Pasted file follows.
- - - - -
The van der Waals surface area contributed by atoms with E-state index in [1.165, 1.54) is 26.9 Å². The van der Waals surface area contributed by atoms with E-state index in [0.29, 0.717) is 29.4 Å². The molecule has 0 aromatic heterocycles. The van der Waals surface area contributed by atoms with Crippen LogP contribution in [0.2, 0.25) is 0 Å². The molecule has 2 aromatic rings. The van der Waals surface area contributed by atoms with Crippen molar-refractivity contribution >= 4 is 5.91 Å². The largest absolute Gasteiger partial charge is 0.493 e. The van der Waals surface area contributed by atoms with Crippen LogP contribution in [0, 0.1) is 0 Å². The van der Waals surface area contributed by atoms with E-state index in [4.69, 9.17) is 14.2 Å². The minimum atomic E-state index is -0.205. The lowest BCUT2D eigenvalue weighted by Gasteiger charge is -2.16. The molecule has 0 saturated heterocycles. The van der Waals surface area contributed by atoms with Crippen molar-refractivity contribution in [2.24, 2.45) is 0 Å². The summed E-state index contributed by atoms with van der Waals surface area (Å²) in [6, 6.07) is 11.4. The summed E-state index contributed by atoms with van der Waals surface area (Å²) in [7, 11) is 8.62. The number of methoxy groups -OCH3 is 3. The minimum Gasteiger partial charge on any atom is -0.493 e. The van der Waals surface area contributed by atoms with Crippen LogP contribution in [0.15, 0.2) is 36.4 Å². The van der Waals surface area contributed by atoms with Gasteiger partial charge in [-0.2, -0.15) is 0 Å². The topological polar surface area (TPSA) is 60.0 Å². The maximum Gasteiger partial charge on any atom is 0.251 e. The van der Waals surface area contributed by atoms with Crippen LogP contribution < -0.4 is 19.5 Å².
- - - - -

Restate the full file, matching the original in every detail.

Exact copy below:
The van der Waals surface area contributed by atoms with E-state index in [1.165, 1.54) is 26.9 Å². The van der Waals surface area contributed by atoms with E-state index in [0.29, 0.717) is 29.4 Å². The molecule has 0 aromatic heterocycles. The van der Waals surface area contributed by atoms with Crippen LogP contribution in [0.2, 0.25) is 0 Å². The molecule has 2 aromatic rings. The van der Waals surface area contributed by atoms with Crippen molar-refractivity contribution >= 4 is 5.91 Å². The largest absolute Gasteiger partial charge is 0.493 e. The van der Waals surface area contributed by atoms with Crippen LogP contribution in [0, 0.1) is 0 Å². The van der Waals surface area contributed by atoms with E-state index in [4.69, 9.17) is 14.2 Å². The minimum atomic E-state index is -0.205. The lowest BCUT2D eigenvalue weighted by Gasteiger charge is -2.16. The molecule has 0 saturated heterocycles. The van der Waals surface area contributed by atoms with Crippen molar-refractivity contribution in [2.24, 2.45) is 0 Å². The summed E-state index contributed by atoms with van der Waals surface area (Å²) in [6, 6.07) is 11.4. The summed E-state index contributed by atoms with van der Waals surface area (Å²) in [7, 11) is 8.62. The number of methoxy groups -OCH3 is 3. The minimum Gasteiger partial charge on any atom is -0.493 e. The van der Waals surface area contributed by atoms with Crippen LogP contribution in [0.15, 0.2) is 36.4 Å². The van der Waals surface area contributed by atoms with Gasteiger partial charge in [-0.2, -0.15) is 0 Å². The topological polar surface area (TPSA) is 60.0 Å². The maximum Gasteiger partial charge on any atom is 0.251 e. The van der Waals surface area contributed by atoms with Crippen LogP contribution < -0.4 is 19.5 Å².